A Look at the Ohio River: Past, Present, and Future

Ohio River

Image is courtesy of the NASA Earth Observatory, using Landsat data from the U.S. Geological Survey. The satellite image captured March 2018 flooding at the confluence of the Ohio and Wabash rivers.

Blue Raster partnered with The National Geographic Society, Lenfest Institute, and seven nonprofit newsrooms on a project entitled, Good River: Stories of the Ohio. The Ohio River runs 981 miles from Pittsburgh, Pennsylvania, to Cairo, Illinois, where it joins the Mississippi. It provides drinking water for five million people, and is also a thoroughfare of business, supporting jobs and communities. But it is also commonly cited as the most polluted river in the United States. For this project, PublicSource and six other participating newsrooms are producing a series of stories about the environment, economy and culture of the Ohio River watershed.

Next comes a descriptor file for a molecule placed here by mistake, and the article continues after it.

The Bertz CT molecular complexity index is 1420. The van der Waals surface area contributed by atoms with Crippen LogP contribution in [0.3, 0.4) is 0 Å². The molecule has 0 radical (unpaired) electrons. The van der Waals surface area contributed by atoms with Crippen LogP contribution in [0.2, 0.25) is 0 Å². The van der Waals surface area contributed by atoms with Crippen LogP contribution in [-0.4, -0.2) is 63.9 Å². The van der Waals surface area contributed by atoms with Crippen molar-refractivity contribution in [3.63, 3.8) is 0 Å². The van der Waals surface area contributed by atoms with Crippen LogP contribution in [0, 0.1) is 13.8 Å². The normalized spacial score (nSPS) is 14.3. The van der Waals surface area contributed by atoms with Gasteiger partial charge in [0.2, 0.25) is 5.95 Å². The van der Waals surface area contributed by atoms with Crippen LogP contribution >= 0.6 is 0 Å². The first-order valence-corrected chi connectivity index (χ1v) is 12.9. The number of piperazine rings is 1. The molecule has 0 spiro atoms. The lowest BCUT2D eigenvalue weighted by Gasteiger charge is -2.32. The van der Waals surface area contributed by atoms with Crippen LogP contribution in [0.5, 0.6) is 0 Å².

Good River Newsroom Partners

Ohio River StoryMap

To give readers a sense of how big the Ohio River watershed is, Blue Raster created a series of map graphics for the site’s landing page. The maps touch-upon topics including population concentration and impaired waterways. To create the maps, our team used data from the U.S. Environmental Protection Agency (EPA) and leveraged ArcGIS Pro to style the map graphics.